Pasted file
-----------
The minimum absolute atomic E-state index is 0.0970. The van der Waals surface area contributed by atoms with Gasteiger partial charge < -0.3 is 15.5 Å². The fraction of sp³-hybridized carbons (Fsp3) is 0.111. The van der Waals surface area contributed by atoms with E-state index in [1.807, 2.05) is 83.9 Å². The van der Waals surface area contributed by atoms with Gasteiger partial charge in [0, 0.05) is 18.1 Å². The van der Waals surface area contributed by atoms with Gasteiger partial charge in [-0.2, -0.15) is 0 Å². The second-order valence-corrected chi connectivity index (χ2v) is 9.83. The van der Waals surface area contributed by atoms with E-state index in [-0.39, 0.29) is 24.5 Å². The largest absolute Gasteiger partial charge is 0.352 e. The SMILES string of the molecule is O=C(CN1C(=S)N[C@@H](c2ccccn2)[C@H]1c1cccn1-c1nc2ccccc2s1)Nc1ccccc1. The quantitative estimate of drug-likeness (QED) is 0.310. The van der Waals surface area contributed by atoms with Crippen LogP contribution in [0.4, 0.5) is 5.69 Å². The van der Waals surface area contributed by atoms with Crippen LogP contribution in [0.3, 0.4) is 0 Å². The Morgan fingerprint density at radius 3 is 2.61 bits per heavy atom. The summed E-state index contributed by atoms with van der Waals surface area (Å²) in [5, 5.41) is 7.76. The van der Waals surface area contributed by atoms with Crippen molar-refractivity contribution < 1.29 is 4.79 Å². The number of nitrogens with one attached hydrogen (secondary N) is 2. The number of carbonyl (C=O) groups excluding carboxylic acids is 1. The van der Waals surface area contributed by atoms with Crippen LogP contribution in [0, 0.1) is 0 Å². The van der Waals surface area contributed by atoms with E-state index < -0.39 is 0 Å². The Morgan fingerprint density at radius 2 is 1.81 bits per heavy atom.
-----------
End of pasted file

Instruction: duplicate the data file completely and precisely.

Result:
The minimum absolute atomic E-state index is 0.0970. The van der Waals surface area contributed by atoms with Gasteiger partial charge < -0.3 is 15.5 Å². The fraction of sp³-hybridized carbons (Fsp3) is 0.111. The van der Waals surface area contributed by atoms with E-state index in [1.807, 2.05) is 83.9 Å². The van der Waals surface area contributed by atoms with Gasteiger partial charge in [0, 0.05) is 18.1 Å². The van der Waals surface area contributed by atoms with Gasteiger partial charge in [-0.2, -0.15) is 0 Å². The second-order valence-corrected chi connectivity index (χ2v) is 9.83. The van der Waals surface area contributed by atoms with E-state index in [-0.39, 0.29) is 24.5 Å². The largest absolute Gasteiger partial charge is 0.352 e. The SMILES string of the molecule is O=C(CN1C(=S)N[C@@H](c2ccccn2)[C@H]1c1cccn1-c1nc2ccccc2s1)Nc1ccccc1. The quantitative estimate of drug-likeness (QED) is 0.310. The van der Waals surface area contributed by atoms with Crippen LogP contribution in [0.4, 0.5) is 5.69 Å². The van der Waals surface area contributed by atoms with Crippen LogP contribution in [0.3, 0.4) is 0 Å². The Morgan fingerprint density at radius 3 is 2.61 bits per heavy atom. The summed E-state index contributed by atoms with van der Waals surface area (Å²) in [5, 5.41) is 7.76. The van der Waals surface area contributed by atoms with Crippen molar-refractivity contribution < 1.29 is 4.79 Å². The number of nitrogens with one attached hydrogen (secondary N) is 2. The number of carbonyl (C=O) groups excluding carboxylic acids is 1. The van der Waals surface area contributed by atoms with Crippen LogP contribution in [0, 0.1) is 0 Å². The van der Waals surface area contributed by atoms with E-state index < -0.39 is 0 Å². The Morgan fingerprint density at radius 2 is 1.81 bits per heavy atom.